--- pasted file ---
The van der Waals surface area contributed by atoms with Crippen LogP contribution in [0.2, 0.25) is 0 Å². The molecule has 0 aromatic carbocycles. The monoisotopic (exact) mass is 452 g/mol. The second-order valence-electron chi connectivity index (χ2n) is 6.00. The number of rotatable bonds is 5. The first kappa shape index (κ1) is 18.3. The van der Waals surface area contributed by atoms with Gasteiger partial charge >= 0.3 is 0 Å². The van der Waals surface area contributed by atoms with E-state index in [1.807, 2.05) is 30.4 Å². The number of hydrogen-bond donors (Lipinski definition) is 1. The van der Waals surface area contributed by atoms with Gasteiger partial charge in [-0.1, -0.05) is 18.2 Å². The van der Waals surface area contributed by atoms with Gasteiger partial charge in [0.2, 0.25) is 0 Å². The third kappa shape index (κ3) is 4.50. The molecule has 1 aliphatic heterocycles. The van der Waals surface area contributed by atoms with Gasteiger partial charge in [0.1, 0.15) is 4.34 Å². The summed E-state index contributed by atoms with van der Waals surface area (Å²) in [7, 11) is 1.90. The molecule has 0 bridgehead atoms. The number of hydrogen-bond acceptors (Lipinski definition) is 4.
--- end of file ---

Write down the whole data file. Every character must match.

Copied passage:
The van der Waals surface area contributed by atoms with Crippen LogP contribution in [0.2, 0.25) is 0 Å². The molecule has 0 aromatic carbocycles. The monoisotopic (exact) mass is 452 g/mol. The second-order valence-electron chi connectivity index (χ2n) is 6.00. The number of rotatable bonds is 5. The first kappa shape index (κ1) is 18.3. The van der Waals surface area contributed by atoms with Gasteiger partial charge >= 0.3 is 0 Å². The van der Waals surface area contributed by atoms with E-state index in [1.807, 2.05) is 30.4 Å². The number of hydrogen-bond donors (Lipinski definition) is 1. The van der Waals surface area contributed by atoms with Gasteiger partial charge in [-0.1, -0.05) is 18.2 Å². The van der Waals surface area contributed by atoms with Gasteiger partial charge in [0.2, 0.25) is 0 Å². The third kappa shape index (κ3) is 4.50. The molecule has 1 aliphatic heterocycles. The van der Waals surface area contributed by atoms with Gasteiger partial charge in [0.1, 0.15) is 4.34 Å². The summed E-state index contributed by atoms with van der Waals surface area (Å²) in [7, 11) is 1.90. The molecule has 0 bridgehead atoms. The number of hydrogen-bond acceptors (Lipinski definition) is 4.